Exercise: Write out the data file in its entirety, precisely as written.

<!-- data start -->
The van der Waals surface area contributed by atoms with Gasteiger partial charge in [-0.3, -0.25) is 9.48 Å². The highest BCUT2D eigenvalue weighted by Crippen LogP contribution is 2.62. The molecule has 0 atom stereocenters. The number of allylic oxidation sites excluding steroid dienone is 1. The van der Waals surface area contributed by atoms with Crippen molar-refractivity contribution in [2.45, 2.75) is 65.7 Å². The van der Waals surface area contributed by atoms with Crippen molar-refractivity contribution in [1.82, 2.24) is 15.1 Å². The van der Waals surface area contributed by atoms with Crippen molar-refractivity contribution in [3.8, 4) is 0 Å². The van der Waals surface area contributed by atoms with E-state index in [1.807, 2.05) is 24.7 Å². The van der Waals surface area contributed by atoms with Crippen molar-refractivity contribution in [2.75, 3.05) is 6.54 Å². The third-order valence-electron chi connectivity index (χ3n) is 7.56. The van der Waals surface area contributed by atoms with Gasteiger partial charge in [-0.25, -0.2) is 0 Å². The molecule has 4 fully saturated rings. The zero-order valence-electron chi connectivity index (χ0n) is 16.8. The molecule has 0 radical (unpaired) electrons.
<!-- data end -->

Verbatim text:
The van der Waals surface area contributed by atoms with Gasteiger partial charge in [-0.3, -0.25) is 9.48 Å². The highest BCUT2D eigenvalue weighted by Crippen LogP contribution is 2.62. The molecule has 0 atom stereocenters. The number of allylic oxidation sites excluding steroid dienone is 1. The van der Waals surface area contributed by atoms with Crippen molar-refractivity contribution in [2.45, 2.75) is 65.7 Å². The van der Waals surface area contributed by atoms with Crippen molar-refractivity contribution in [1.82, 2.24) is 15.1 Å². The van der Waals surface area contributed by atoms with Crippen molar-refractivity contribution in [3.8, 4) is 0 Å². The van der Waals surface area contributed by atoms with E-state index in [1.807, 2.05) is 24.7 Å². The van der Waals surface area contributed by atoms with Crippen molar-refractivity contribution in [2.75, 3.05) is 6.54 Å². The third-order valence-electron chi connectivity index (χ3n) is 7.56. The van der Waals surface area contributed by atoms with Gasteiger partial charge in [-0.25, -0.2) is 0 Å². The molecule has 4 fully saturated rings. The zero-order valence-electron chi connectivity index (χ0n) is 16.8. The molecule has 0 radical (unpaired) electrons.